Research reported in this publication was supported by the National Center For Advancing Translational Sciences of the National Institutes of Health under Award Number UL1TR001422. The content is solely the responsibility of the authors and does not necessarily represent the official views of the National Institutes of Health.

Declarations of Interest:

David C. Mohr, PhD has accepted honoraria and consulting fees from Apple, Inc., Otsuka Pharmaceuticals, Pear Therapeutics, and the One Mind Foundation, royalties from Oxford Press, and has an ownership interest in Adaptive Health, Inc. All other authors have no relevant financial or non-financial interests to disclose. There were no sponsors providing financial support in the conduct of this review or preparation of this article.


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Appendix: Translated searches for each database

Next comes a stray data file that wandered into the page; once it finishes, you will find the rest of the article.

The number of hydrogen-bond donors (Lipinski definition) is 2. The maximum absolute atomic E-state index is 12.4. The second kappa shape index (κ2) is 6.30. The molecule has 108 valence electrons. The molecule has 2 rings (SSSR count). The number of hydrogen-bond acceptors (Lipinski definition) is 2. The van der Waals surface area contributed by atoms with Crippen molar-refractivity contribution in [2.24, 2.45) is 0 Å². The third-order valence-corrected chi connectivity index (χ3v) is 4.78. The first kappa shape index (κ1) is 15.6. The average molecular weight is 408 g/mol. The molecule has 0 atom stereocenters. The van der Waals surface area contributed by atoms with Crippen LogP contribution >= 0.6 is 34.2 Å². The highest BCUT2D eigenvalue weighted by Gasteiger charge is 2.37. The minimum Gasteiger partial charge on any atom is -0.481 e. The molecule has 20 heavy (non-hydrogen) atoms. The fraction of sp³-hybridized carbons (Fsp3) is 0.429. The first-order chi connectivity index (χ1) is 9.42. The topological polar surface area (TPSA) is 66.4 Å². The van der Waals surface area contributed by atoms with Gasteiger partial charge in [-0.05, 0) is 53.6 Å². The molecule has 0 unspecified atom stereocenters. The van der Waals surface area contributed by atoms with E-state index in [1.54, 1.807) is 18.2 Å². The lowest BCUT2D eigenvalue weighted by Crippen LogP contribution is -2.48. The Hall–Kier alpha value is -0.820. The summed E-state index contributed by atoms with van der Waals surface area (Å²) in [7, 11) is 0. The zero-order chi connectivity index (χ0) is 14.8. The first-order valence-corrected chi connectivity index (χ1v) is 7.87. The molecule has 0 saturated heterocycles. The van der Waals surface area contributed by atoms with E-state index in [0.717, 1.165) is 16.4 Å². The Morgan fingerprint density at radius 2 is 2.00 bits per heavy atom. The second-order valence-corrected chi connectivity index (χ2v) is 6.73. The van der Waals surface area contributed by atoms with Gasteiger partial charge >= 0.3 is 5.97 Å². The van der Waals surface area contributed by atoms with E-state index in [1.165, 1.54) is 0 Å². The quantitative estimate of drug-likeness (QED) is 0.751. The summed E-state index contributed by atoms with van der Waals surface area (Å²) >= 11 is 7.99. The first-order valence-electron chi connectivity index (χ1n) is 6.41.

("African Continental Ancestry Group"[Mesh] OR African American*[tiab] OR African immigrant*[tiab] OR Black[tiab] OR BIPOC[tiab] OR latino*[tiab] OR Latina*[tiab] OR latinx[tiab]) AND ("Mental Disorders"[Majr] OR "Mental Health"[Majr] OR "Mental Health Services"[Majr] OR "mental health"[ti] OR "mental hygiene"[ti] OR "mental wellbeing"[ti] OR "mental illness*"[ti] OR "mental disorder*"[ti] OR "mental disease*"[ti] OR psych*[ti] OR "behavioral therap*"[ti] OR "behavioral medicine"[ti] OR depress*[ti] OR schizophren*[ti] OR schizoaffect*[ti] OR bipolar[ti] OR anxiety[ti] OR obsessi*[ti] OR phobi*[ti] OR panic[ti] OR "personality disorder*"[ti] OR suicid*[ti]) AND ("stigma reduction"[tiab] OR "discrimination reduction"[tiab] OR "stigma intervention*"[tiab] OR "discrimination intervention*"[tiab] OR "reducing stigma*"[tiab] OR "reduce stigma*"[tiab] OR "reduces stigma*"[tiab] OR "reduced stigma*"[tiab] OR "reducing discrimin*"[tiab] OR "reduce discrimin*"[tiab] OR "reduces discrimin*"[tiab] OR "reduced discrimin*"[tiab])